you, as I shall never publish a second Edition.;
but shd you meet anything about subsidence of the land
in the Pacific, or about Elevation in out-of-the-way-Books, <I>
Why do you speak, as if writing to you was a ‘task’ to me; it is a great pleasure, & I only shd be better pleased, if I thought my random observations could possibly be quarter of the interest to you, which you are pleased to say they are.— I am often frightened for you, when I think how hard you must be working: the time was, when I thought that speaking about too much work was a chimera—
Farewell. Ever yours | C. D.
N.B. I have enclosed my rough note from Pœppig, (if you can read it) which please to return: the translation may not be very accurate.
- f1 814.f1D. Porter 1823.
- f2 814.f2CD presumably copied this information from notes taken following conversations with Robert Brown in 1837 (see Correspondence vol. 2, letter to J. S. Henslow, 18 [May 1837]), some of which still survive (DAR 42: 45). It refers to an anatomical test for identifying coniferous wood, proposed by William Nicol (1834). According to Nicol Araucaria is characterised by having pits or ‘discs’ in its cell-walls arranged alternately in double rows. CD's confusion results from the bad punctuation of the note; a comma after ‘opposite’ would make the meaning unambiguous. Brown's identification of the silicified wood was used in Journal of researches, p. 406, and South America, p. 202.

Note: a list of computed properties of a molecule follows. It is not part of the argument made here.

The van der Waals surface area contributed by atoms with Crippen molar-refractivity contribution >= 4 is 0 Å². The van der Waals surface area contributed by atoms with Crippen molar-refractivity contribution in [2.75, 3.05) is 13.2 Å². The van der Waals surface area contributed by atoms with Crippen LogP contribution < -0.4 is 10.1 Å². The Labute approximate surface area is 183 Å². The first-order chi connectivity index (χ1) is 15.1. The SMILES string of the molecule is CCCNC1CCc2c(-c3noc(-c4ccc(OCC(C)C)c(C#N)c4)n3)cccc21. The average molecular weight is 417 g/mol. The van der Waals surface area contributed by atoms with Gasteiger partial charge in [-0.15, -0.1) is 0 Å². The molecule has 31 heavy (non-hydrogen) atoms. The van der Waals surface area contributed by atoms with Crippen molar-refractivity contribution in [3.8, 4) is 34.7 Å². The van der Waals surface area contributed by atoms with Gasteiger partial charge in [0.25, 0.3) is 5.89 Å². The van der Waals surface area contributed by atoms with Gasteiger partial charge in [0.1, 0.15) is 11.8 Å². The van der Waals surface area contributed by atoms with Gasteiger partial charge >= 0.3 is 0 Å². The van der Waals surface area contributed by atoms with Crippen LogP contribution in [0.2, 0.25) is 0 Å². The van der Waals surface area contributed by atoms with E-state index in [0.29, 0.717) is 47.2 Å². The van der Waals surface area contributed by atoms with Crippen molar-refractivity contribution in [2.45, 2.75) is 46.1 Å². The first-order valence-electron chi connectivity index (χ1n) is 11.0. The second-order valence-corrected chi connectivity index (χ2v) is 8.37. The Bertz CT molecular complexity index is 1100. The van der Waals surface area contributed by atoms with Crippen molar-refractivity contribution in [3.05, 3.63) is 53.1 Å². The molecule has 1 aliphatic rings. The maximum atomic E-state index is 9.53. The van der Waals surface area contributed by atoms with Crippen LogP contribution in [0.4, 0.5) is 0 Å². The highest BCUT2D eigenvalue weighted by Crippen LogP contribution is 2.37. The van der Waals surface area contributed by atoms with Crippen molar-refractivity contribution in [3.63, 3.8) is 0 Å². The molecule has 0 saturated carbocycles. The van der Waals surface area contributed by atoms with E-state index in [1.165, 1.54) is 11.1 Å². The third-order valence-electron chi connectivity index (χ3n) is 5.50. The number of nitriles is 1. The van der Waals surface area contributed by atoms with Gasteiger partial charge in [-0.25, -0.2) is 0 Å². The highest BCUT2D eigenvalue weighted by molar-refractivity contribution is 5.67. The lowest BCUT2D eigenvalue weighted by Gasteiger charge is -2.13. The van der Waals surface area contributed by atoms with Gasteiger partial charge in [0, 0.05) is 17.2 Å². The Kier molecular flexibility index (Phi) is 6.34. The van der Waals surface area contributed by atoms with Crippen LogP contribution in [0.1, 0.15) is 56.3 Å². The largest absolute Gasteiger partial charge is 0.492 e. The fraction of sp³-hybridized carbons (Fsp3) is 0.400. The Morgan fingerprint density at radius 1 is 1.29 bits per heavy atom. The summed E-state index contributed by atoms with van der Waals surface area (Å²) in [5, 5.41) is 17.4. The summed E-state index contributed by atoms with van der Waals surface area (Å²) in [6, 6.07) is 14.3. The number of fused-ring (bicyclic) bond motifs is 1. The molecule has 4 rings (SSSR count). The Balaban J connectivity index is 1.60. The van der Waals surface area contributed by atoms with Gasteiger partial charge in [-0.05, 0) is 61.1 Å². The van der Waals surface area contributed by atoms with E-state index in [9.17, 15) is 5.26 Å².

- f3 814.f3Pöppig 1835, 1: 367–8.
- f4 814.f4Strzelecki 1845. Paul Edmund de Strzelecki's claims were not as extreme as CD suggested: he asserts there were a series of distinct eruptions, each clearly distinguishable from the next (pp. 120–2, 150).
- f5 814.f5CD's immediate reaction to the Vestiges ([Chambers] 1844) is reflected in the following note, which he kept with his material on divergence and classification (DAR 205.5: 108):
Nov/:—/44/. After the “Vestiges of *Nat Hist [interl] Creation”, I see it will be necessary to advert to Quinary System, because he brings it to show that Lamarck's willing (& consequently my selection) must be erroneous— I had better rest my defence on few English, sound anatomical naturalists assenting & hardly any foreign.— Advert to this subject, after Chapter on classification, & then show, from our ignorance of comparative value of groups, source of error—
[Chambers] 1844, pp. 231–2, favoured the quinarian system of classification because, among other things, he felt it showed Lamarck's theories were untenable. Regularities in animal structure, as revealed by the quinarian arrangement, were ‘totally irreconcilable with the idea of form going on to form merely as needs and wishes in the animals themselves dictated’ (p. 232). CD apparently believed that the quinarian system might be used by other naturalists to refute his theory of natural selection.
- f6 814.f6William Hunter.
- f7 814.f7Henslow 1838.
- f8 814.f8Lesson and Garnot 1826–30. Lütke 1835–6.
- f9 814.f9CD eventually revised Coral reefs for a second edition in 1874.